Australian consumer prices rose a surprisingly large 1.4 percent in the third quarter as energy costs spiked on the introduction of a carbon tax, sending the local dollar higher as the market
pared expectations on the speed and scale of further rate cuts.
The Aussie jumped to a high of $1.0318 , from $1.0260 after the market pared expectations on the speed and scale of further rate cuts and the positive HSBC China Flash PMI data.
As a result of low commodity prices, mining shares took a hit with BHP Billiton and Rio Tinto closing down 1 percent whilst Fortescue Metals edged up 1 percent.
New Zealand's benchmark NZX 50 index slipped 2.8 points to 4,001.45, ending just below a 4-1/2 year closing high of 4,004.26 hit on Tuesday.
Fairfax Media shares rallied 8 percent at a session high after CEO Greg Hywood said there was a "slight improvement" in revenue since August in the company's annual general meeting.
Mr. Hywood said revenues in September and October fell 7.5%, which was an improvement on the first six weeks of fiscal 2013 when they slipped 10%.
Shares of Whitehaven Coal were on a trading halt as the board reviews their outlook for the remainder of FY 2013. Mining magnate Nathan Tinkler threatened to use his voting power to oust most of the board, pressing it for a detailed earnings update ahead of its annual meeting, according to a letter sent to the Australian miner.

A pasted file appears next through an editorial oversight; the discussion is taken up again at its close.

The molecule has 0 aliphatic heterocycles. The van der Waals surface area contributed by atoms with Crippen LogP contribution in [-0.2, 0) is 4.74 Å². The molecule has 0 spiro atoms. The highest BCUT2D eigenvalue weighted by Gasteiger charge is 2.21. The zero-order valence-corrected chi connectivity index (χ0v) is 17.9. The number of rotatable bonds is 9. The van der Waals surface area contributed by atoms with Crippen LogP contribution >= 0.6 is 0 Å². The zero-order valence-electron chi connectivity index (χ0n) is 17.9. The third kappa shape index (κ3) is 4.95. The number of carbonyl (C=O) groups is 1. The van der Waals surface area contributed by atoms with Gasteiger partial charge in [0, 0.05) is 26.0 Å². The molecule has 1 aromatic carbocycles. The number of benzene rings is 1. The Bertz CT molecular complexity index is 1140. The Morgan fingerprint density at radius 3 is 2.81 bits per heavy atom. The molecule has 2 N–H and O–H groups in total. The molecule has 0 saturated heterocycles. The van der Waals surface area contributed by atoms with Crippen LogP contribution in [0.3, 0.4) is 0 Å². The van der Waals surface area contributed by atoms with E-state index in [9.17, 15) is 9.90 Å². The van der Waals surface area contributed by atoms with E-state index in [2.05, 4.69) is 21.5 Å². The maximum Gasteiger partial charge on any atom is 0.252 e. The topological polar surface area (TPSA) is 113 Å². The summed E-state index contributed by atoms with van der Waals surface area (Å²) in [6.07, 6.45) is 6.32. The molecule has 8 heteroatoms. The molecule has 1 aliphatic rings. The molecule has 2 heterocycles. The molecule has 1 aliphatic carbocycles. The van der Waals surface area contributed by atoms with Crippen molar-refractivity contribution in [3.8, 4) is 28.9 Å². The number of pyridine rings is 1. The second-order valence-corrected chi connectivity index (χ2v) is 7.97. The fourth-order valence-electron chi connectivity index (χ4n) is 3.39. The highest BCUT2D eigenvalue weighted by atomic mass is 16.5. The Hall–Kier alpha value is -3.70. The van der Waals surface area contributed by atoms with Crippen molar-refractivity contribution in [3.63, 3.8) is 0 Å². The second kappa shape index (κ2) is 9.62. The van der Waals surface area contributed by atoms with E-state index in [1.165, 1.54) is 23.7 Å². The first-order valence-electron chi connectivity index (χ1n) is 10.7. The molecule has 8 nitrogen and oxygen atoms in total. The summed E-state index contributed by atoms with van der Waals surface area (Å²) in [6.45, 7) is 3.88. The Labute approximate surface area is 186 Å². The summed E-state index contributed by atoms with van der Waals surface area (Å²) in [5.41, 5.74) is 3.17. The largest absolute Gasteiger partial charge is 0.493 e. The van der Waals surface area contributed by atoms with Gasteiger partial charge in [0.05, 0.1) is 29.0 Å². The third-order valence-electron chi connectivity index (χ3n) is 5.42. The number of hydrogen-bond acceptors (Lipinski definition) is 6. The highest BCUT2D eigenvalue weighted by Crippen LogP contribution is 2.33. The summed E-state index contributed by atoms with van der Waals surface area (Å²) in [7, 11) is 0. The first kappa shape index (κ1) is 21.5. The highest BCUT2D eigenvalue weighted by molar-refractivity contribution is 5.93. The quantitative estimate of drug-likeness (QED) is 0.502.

New Zealand's benchmark NZX 50 index fell 0.05 percent to 4,002.1, retreating from a 4-1/2 year closing high of 4,004.26 hit on Tuesday.
South Korean shares ended slightly lower after upbeat China PMI figures and better-than-expected earnings from SK Hynix nd LG Electronics helped the index come back from heavier opening losses.
Shares in SK Hynix and LG Electronics gained 4.1 percent and 1.4 percent respectively after the release of third quarter earnings.
The Korea Composite Stock Price Index (KOSPI) ended down 0.67 percent at 1,913.96 points, extending a four-day loss.
Large-cap shares were mostly down, with market heavyweight Samsung Electronics down 1 percent while Hyundai Heavy Industry fell 3.2 percent following Tuesday's losses after the shipmaker said it will conduct its first ever "voluntary retirement" scheme.
Automakers were also underperforming, with Hyundai Motors own 3.8 percent and affiliate Kia Motors also dropping 4.8 percent.
Markets in India are closed for a public holiday.
In Southeast Asia, both Singapore's Straits Times Index fell 0.2 percent, and Malaysia's KL Composite gained 0.2 percent.